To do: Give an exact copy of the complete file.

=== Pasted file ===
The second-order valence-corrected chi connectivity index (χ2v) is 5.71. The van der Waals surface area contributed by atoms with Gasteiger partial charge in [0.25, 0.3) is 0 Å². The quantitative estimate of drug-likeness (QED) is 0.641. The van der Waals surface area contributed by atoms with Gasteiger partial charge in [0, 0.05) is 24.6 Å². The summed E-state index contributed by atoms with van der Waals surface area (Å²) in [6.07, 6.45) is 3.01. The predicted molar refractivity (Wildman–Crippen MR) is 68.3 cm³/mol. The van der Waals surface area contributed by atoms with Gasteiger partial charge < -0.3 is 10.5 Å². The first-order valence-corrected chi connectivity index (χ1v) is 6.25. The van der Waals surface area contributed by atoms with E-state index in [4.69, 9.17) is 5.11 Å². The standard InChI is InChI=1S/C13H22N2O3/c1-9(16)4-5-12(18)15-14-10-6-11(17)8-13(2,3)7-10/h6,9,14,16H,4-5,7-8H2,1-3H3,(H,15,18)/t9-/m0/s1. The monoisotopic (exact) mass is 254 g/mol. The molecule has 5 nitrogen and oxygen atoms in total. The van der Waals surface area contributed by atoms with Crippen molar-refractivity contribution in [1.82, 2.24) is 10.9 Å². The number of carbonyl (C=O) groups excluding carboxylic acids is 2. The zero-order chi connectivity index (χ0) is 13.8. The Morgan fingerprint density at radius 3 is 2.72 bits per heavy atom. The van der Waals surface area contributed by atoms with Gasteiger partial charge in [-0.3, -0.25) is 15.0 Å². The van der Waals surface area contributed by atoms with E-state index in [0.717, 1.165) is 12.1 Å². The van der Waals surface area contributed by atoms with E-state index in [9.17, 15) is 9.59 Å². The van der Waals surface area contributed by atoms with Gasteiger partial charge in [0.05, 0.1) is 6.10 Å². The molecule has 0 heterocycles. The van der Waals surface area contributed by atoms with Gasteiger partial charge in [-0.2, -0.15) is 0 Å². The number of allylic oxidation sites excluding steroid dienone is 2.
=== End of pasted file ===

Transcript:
The second-order valence-corrected chi connectivity index (χ2v) is 5.71. The van der Waals surface area contributed by atoms with Gasteiger partial charge in [0.25, 0.3) is 0 Å². The quantitative estimate of drug-likeness (QED) is 0.641. The van der Waals surface area contributed by atoms with Gasteiger partial charge in [0, 0.05) is 24.6 Å². The summed E-state index contributed by atoms with van der Waals surface area (Å²) in [6.07, 6.45) is 3.01. The predicted molar refractivity (Wildman–Crippen MR) is 68.3 cm³/mol. The van der Waals surface area contributed by atoms with Gasteiger partial charge < -0.3 is 10.5 Å². The first-order valence-corrected chi connectivity index (χ1v) is 6.25. The van der Waals surface area contributed by atoms with E-state index in [4.69, 9.17) is 5.11 Å². The standard InChI is InChI=1S/C13H22N2O3/c1-9(16)4-5-12(18)15-14-10-6-11(17)8-13(2,3)7-10/h6,9,14,16H,4-5,7-8H2,1-3H3,(H,15,18)/t9-/m0/s1. The monoisotopic (exact) mass is 254 g/mol. The molecule has 5 nitrogen and oxygen atoms in total. The van der Waals surface area contributed by atoms with Crippen molar-refractivity contribution in [1.82, 2.24) is 10.9 Å². The number of carbonyl (C=O) groups excluding carboxylic acids is 2. The zero-order chi connectivity index (χ0) is 13.8. The Morgan fingerprint density at radius 3 is 2.72 bits per heavy atom. The van der Waals surface area contributed by atoms with Gasteiger partial charge in [-0.3, -0.25) is 15.0 Å². The van der Waals surface area contributed by atoms with E-state index in [0.717, 1.165) is 12.1 Å². The van der Waals surface area contributed by atoms with E-state index in [9.17, 15) is 9.59 Å². The van der Waals surface area contributed by atoms with Gasteiger partial charge in [0.05, 0.1) is 6.10 Å². The molecule has 0 heterocycles. The van der Waals surface area contributed by atoms with Gasteiger partial charge in [-0.2, -0.15) is 0 Å². The number of allylic oxidation sites excluding steroid dienone is 2.